Pietro ruled at a time when the doges enjoyed tremendous power. The title was bestowed for life, but doges held office not because of the grace of divine right—as did emperors and popes, and by extension the princes and other elites who ruled territories allied with the Roman, Byzantine, and Carolingian empires—but by trust of the popolo (people). This word was being used in official documents when Venice emerged as a strong maritime power, reflecting the belief that the powers of office were at least theoretically shared. In 1172 an unpopular doge was murdered by the popolo after he had acted against the advice of his closest councilors. Thereafter, a sapientes (council of wise men) became the nominating committee for the doges. To prevent further rash acts, doges were barred from leaving the city, and all their mail was read by a censor acting on behalf of the popolo. Later, another committee was established to review the doge’s term in office, and fines could be levied on a doge’s heirs if misconduct was determined to have occurred. The doges resided in the magnificent Palazzo Ducale (Doge’s Palace), an architectural masterpiece that appeared to float above Venice’s waters and also housed several official meeting rooms for various government bodies.

Over the next century the sapientes and doges’ councilors evolved into a complex tree of executive and legislative branches. The sapientes and other bodies coalesced into the collegio , which carried out administrative duties related to government. After 1223 the doge was advised by a Quarantia, which consisted of forty men from Venice’s elite families. Political power became the province of the Great Council, the eventual successor to the Byzantine-era tribunes, and it elected the doge and other officials from among its members. By 1300 the council included 1,000 men who were drawn from a tightly controlled list of 180 noble families; after 1323 this list was firmly shut to new membership. This serrata (closing of the list) in effect made Venice a formal oligarchy.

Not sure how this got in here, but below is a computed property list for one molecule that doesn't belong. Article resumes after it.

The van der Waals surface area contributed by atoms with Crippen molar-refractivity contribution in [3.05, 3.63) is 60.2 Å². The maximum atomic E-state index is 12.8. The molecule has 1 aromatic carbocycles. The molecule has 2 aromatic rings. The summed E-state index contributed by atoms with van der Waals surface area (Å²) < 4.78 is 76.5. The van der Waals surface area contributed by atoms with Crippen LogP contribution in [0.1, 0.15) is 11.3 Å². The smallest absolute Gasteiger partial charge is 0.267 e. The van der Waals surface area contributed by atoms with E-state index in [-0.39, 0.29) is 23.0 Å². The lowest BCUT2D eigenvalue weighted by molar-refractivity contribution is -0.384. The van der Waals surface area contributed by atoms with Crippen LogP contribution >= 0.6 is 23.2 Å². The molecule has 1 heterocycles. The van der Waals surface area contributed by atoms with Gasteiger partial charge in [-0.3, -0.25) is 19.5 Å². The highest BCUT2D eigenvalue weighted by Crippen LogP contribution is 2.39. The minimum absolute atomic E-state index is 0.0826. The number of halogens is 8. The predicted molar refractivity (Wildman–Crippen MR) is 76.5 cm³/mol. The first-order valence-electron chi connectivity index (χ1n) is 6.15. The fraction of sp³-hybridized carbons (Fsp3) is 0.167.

The Great Council elected the doges by means of an elaborate nomination and reduction process designed to thwart favoritism or factional alliances, and chose the Quarantia as well as a Senate from among its members. Established in 1229, the sixty-member Senate made decisions relating to finance, foreign policy, and diplomacy. This chamber doubled over the next two hundred years, and into this was folded the Quarantia, which became an oversight agency within the Senate to curb any abuse of power, as well as a court of appeal. There was also a Council of Three, which functioned as another watchdog group to prevent senior officials from abusing their positions. The members of this trio were elected by the Great Council to sixteen-month terms. After 1268, in response to unrest among the trade guilds, the office of Grand Chancellor was created in Venice. Elected by the Great Council, this figure essentially served as head of the civil bureaucracy.